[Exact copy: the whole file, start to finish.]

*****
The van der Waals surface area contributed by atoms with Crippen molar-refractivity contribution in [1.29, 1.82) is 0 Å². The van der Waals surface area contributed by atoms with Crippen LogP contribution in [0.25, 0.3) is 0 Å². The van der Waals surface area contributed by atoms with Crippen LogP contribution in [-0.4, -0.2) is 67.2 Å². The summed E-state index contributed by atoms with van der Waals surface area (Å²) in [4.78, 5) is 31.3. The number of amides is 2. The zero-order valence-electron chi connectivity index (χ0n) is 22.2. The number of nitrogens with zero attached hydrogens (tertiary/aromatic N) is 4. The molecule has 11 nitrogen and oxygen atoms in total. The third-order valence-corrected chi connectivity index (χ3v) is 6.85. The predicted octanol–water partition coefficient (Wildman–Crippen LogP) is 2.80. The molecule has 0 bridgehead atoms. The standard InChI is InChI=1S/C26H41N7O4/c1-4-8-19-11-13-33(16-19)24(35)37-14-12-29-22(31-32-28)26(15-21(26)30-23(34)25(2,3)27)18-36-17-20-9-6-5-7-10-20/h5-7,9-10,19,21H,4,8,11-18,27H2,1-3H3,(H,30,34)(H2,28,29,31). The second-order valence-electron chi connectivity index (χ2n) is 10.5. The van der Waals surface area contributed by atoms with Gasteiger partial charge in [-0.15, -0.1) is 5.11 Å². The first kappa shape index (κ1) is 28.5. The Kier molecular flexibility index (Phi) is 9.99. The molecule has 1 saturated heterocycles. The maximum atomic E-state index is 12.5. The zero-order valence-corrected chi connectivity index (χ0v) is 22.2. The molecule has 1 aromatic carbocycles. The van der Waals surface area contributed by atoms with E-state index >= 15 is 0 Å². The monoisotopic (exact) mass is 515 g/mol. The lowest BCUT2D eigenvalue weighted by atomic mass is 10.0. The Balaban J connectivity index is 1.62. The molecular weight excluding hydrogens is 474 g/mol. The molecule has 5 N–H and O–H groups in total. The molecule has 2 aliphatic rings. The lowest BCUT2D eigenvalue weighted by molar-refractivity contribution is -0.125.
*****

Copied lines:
The van der Waals surface area contributed by atoms with Crippen molar-refractivity contribution in [1.29, 1.82) is 0 Å². The van der Waals surface area contributed by atoms with Crippen LogP contribution in [0.25, 0.3) is 0 Å². The van der Waals surface area contributed by atoms with Crippen LogP contribution in [-0.4, -0.2) is 67.2 Å². The summed E-state index contributed by atoms with van der Waals surface area (Å²) in [4.78, 5) is 31.3. The number of amides is 2. The zero-order valence-electron chi connectivity index (χ0n) is 22.2. The number of nitrogens with zero attached hydrogens (tertiary/aromatic N) is 4. The molecule has 11 nitrogen and oxygen atoms in total. The third-order valence-corrected chi connectivity index (χ3v) is 6.85. The predicted octanol–water partition coefficient (Wildman–Crippen LogP) is 2.80. The molecule has 0 bridgehead atoms. The standard InChI is InChI=1S/C26H41N7O4/c1-4-8-19-11-13-33(16-19)24(35)37-14-12-29-22(31-32-28)26(15-21(26)30-23(34)25(2,3)27)18-36-17-20-9-6-5-7-10-20/h5-7,9-10,19,21H,4,8,11-18,27H2,1-3H3,(H,30,34)(H2,28,29,31). The second-order valence-electron chi connectivity index (χ2n) is 10.5. The van der Waals surface area contributed by atoms with Gasteiger partial charge in [-0.15, -0.1) is 5.11 Å². The first kappa shape index (κ1) is 28.5. The Kier molecular flexibility index (Phi) is 9.99. The molecule has 1 saturated heterocycles. The maximum atomic E-state index is 12.5. The zero-order valence-corrected chi connectivity index (χ0v) is 22.2. The molecule has 1 aromatic carbocycles. The van der Waals surface area contributed by atoms with E-state index >= 15 is 0 Å². The monoisotopic (exact) mass is 515 g/mol. The lowest BCUT2D eigenvalue weighted by atomic mass is 10.0. The Balaban J connectivity index is 1.62. The molecular weight excluding hydrogens is 474 g/mol. The molecule has 5 N–H and O–H groups in total. The molecule has 2 aliphatic rings. The lowest BCUT2D eigenvalue weighted by molar-refractivity contribution is -0.125.